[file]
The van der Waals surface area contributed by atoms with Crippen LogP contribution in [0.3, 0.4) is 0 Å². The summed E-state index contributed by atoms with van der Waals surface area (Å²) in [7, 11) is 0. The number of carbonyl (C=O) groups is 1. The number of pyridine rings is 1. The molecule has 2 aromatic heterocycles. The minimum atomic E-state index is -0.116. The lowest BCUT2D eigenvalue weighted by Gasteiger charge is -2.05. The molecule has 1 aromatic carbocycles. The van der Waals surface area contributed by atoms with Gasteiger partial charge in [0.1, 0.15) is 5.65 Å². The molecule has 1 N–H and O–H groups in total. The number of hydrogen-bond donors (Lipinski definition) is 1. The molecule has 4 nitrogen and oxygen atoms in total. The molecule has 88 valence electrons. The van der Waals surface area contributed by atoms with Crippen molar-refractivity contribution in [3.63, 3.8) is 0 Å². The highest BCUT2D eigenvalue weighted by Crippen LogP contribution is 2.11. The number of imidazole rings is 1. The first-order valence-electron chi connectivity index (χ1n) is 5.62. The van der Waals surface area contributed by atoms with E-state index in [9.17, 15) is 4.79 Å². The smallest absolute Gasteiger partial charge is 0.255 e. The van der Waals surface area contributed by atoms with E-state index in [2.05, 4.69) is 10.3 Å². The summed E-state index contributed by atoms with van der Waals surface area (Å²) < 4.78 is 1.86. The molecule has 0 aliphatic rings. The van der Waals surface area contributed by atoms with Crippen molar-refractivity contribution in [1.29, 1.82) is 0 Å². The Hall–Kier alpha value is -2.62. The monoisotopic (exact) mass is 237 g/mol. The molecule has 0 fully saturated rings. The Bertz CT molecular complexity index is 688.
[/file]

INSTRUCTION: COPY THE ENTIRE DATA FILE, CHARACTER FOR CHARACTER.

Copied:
The van der Waals surface area contributed by atoms with Crippen LogP contribution in [0.3, 0.4) is 0 Å². The summed E-state index contributed by atoms with van der Waals surface area (Å²) in [7, 11) is 0. The number of carbonyl (C=O) groups is 1. The number of pyridine rings is 1. The molecule has 2 aromatic heterocycles. The minimum atomic E-state index is -0.116. The lowest BCUT2D eigenvalue weighted by Gasteiger charge is -2.05. The molecule has 1 aromatic carbocycles. The van der Waals surface area contributed by atoms with Gasteiger partial charge in [0.1, 0.15) is 5.65 Å². The molecule has 1 N–H and O–H groups in total. The number of hydrogen-bond donors (Lipinski definition) is 1. The molecule has 4 nitrogen and oxygen atoms in total. The molecule has 88 valence electrons. The van der Waals surface area contributed by atoms with Crippen molar-refractivity contribution in [3.63, 3.8) is 0 Å². The highest BCUT2D eigenvalue weighted by Crippen LogP contribution is 2.11. The number of imidazole rings is 1. The first-order valence-electron chi connectivity index (χ1n) is 5.62. The van der Waals surface area contributed by atoms with E-state index in [9.17, 15) is 4.79 Å². The smallest absolute Gasteiger partial charge is 0.255 e. The van der Waals surface area contributed by atoms with E-state index in [2.05, 4.69) is 10.3 Å². The summed E-state index contributed by atoms with van der Waals surface area (Å²) < 4.78 is 1.86. The molecule has 0 aliphatic rings. The van der Waals surface area contributed by atoms with Crippen molar-refractivity contribution in [1.29, 1.82) is 0 Å². The Hall–Kier alpha value is -2.62. The monoisotopic (exact) mass is 237 g/mol. The molecule has 0 fully saturated rings. The Bertz CT molecular complexity index is 688.